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Minnesota man who killed mother found not guilty by mental illness

DULUTH, Minn.--A Duluth man on Tuesday was acquitted on a mental illness defense in the September 2014 killing of his mother at her Lincoln Park residence.

Carmen Emigdio Mosqueda
Carmen Emigdio Mosqueda

DULUTH, Minn.-A Duluth man on Tuesday was acquitted on a mental illness defense in the September 2014 killing of his mother at her Lincoln Park residence.

Carmen Emigdio Mosqueda, 39, was found not guilty by reason of mental illness on an intentional second-degree murder charge in the stabbing and suffocation death of his mother, 71-year-old Mary Margaret Mosqueda.

In a written ruling, 6th Judicial District Judge Dale Harris found that Mosqueda was responsible for his mother's killing, but concluded that the defendant was so impaired by mental illness that he could not comprehend the wrongfulness of his behavior.

"Defendant believed he was Jesus fighting Satan in the battle of Armageddon when he killed his mother," the judge noted in his findings, citing mental health evaluations. "This delusional belief system rendered him incapable of knowing the wrongfulness of his actions."

Mosqueda, who has been diagnosed with schizoaffective disorder, remains civilly committed as "mentally ill and dangerous" to the Minnesota Security Hospital in St. Peter, where he will continue to receive treatment.

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The civil commitment is indefinite, and Mosqueda would only be released if and when medical professionals and the court believe he no longer poses a risk to the public.

Defense attorney Kevin Cornwell said the case included the most thorough mental health evaluations he's seen in his career.

"This was a tragedy for the family, all the way around," Cornwell said after receiving the verdict. "I think it was clearly the right decision. The judge really had no other option, given the evidence before him."

Mosqueda last week waived his right to a jury trial and entered into an agreement with the St. Louis County Attorney's Office to have the judge decide the case based on police reports and mental health evaluations.

Mosqueda called 911 shortly before 2 a.m. on Sept. 16, 2014, and told responding officers that he had stabbed his mother inside her house, according to the stipulated facts.

Mary Mosqueda was found inside the residence, 810 N. 24th Ave. W., and pronounced dead. She had suffered knife wounds to the chest, neck and head, while plastic bags were found in her mouth, according to the documents.

Then-St. Louis County Medical Examiner Dr. Thomas Uncini ruled the death a homicide due to a combination of suffocation and hemorrhage.

Carmen Mosqueda, who had previously been civilly committed as mentally ill and chemically dependent, was initially ruled incompetent to stand trial on the murder charge and was ordered to undergo treatment at St. Peter.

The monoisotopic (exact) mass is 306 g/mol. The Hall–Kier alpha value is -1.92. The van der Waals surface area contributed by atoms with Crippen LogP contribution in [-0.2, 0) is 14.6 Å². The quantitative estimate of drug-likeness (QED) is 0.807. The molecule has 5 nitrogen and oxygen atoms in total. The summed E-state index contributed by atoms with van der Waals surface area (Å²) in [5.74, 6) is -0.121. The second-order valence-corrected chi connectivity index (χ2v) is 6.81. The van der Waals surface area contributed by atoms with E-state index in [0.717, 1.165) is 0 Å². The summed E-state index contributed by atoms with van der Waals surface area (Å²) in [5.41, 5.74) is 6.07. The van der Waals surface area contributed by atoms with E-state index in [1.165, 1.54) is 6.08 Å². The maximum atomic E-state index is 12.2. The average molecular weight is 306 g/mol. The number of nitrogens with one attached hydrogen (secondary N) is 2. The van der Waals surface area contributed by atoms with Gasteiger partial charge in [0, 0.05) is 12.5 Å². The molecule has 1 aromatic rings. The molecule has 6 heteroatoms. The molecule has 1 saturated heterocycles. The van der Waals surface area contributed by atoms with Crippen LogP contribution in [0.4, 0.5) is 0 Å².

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He underwent a series of evaluations before doctors in March said he was sufficiently restored to competency and able to understand the proceedings and participate in his defense.

Dr. Jacqueline Buffington-Vollum, a clinical psychologist who interviewed Mosqueda, concluded in April that the defendant at the time of the crime was "operating under the delusional beliefs that he was Jesus, his mother was Satan, and she was going to steal his soul."

"Mr. Mosqueda's account of the offense clearly reflects a delusional motive of a grandiose, religious, and paranoid nature," Buffington-Vollum wrote in the report. "He believed that he would lose his soul if he did not stop Satan, his mother. In this delusional system, his actions were not about killing his mother; it was Armageddon, the last battle of good versus evil."

Buffington-Vollum also concluded that there was no evidence of malingering, writing that the defendant had "consistently and vehemently" denied any mental illness, other than anxiety and depression, and that he had little change in symptoms over the two-year period.

Mosqueda has entered a two-pronged plea: not guilty and not guilty by reason of mental illness or deficiency. At a hearing Nov. 22 in State District Court in Duluth, Mosqueda told Harris that he wished to forego a trial and have his case decided by the judge on stipulated facts.

In rendering his decision, Harris was required to first determine whether Mosqueda was guilty of the crime beyond a reasonable doubt. After making that determination, he was tasked with determining if there was a "preponderance of evidence" to conclude that the defendant was mentally ill at the time of the offense.

Minnesota law states that a defendant should not be held criminally liable for an offense "upon proof that at the time of committing the alleged criminal act the person was laboring under such a defect of reason ... as not to know the nature of the act, or that it was wrong."

Related Topics: CRIME
Tom Olsen has covered crime and courts for the Duluth News Tribune since 2013. He is a graduate of the University of Minnesota Duluth and a lifelong resident of the city. Readers can contact Olsen at 218-723-5333 or tolsen@duluthnews.com.
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